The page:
However sceptics say that breathing too deeply is harmful as it can ‘disturb the balance between carbon dioxide and oxygen needed to neutralise the blood and can cause light headiness and fainting’ and that deep breathing is not going to burn enough calories to transform body shape, it may burn up 2% fat at best, Prof McDonald states.
The jury’s still out without more detailed studies and research but it’s an idea to definitely think about as it is such an easy technique that we can all do.
References: http://www.womensperfectbody.com and http://www.dailymail.co.uk
Ozone therapy is a form of alternative medicine treatment that believes to increase the amount of oxygen to the body through the introduction of ozone gas into the body. There is some evidence to suggest it can treat various diseases including cancer, AIDS, multiple sclerosis, rheumatoid arthritis, hepatitis B and C, diabetes, infected wounds, circulation disorders, and infectious diseases such as Ebola. Ozone therapy is also used for “slipped disks” in the spine, heart disease, cancer, an eye disease called macular degeneration, and Parkinson’s disease. It is also used for treating abscesses and other signs of infections and is sometimes used to stop dental cavities from progressing.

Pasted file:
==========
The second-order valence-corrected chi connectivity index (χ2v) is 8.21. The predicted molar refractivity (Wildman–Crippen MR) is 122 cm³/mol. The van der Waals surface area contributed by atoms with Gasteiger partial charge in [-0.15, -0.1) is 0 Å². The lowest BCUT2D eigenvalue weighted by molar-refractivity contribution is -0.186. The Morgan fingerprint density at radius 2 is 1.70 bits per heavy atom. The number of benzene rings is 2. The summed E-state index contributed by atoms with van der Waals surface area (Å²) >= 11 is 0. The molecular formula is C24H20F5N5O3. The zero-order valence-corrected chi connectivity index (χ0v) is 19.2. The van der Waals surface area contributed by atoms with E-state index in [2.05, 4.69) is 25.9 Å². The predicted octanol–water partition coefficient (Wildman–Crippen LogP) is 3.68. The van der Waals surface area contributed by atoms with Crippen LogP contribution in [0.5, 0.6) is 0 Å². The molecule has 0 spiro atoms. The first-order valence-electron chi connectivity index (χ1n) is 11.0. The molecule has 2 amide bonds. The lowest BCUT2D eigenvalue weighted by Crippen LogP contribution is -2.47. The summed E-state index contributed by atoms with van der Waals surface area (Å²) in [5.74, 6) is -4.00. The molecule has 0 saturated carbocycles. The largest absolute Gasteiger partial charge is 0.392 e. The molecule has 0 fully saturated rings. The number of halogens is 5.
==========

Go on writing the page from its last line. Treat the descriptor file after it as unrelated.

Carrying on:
Historically it has been around for a while, in 1856 ozone was first used in a health care setting to disinfect operating rooms and sterilize surgical instruments. By the end of the 19th century ozone was being used to disinfect drinking water of bacteria and viruses. In 1892 The Lancet published an article describing the administration of ozone for the treatment of tuberculosis and it was used during the First World War to disinfect wounds.
Ozone is a naturally occurring chemical that consists of three oxygen atoms. Ozone is a powerful oxidizing agent and high concentrations of ozone can be toxic to living organisms and is considered a major source of pollution. However, small ozone doses are thought to increase some naturally occurring antioxidants in the body which are thought to help to fight off cancer, viruses and bacteria and benefit the body in other ways as well.
Ozone therapy involves the introduction of ozone into the body via various methods, usually involving mixing the ozone with various gases and liquids and injecting this into the body, either via a muscle, under the skin or directly into a vein. Ozone can also be introduced via autohemotherapy, in which blood is drawn from the patient, exposed to ozone and re-injected into the patient.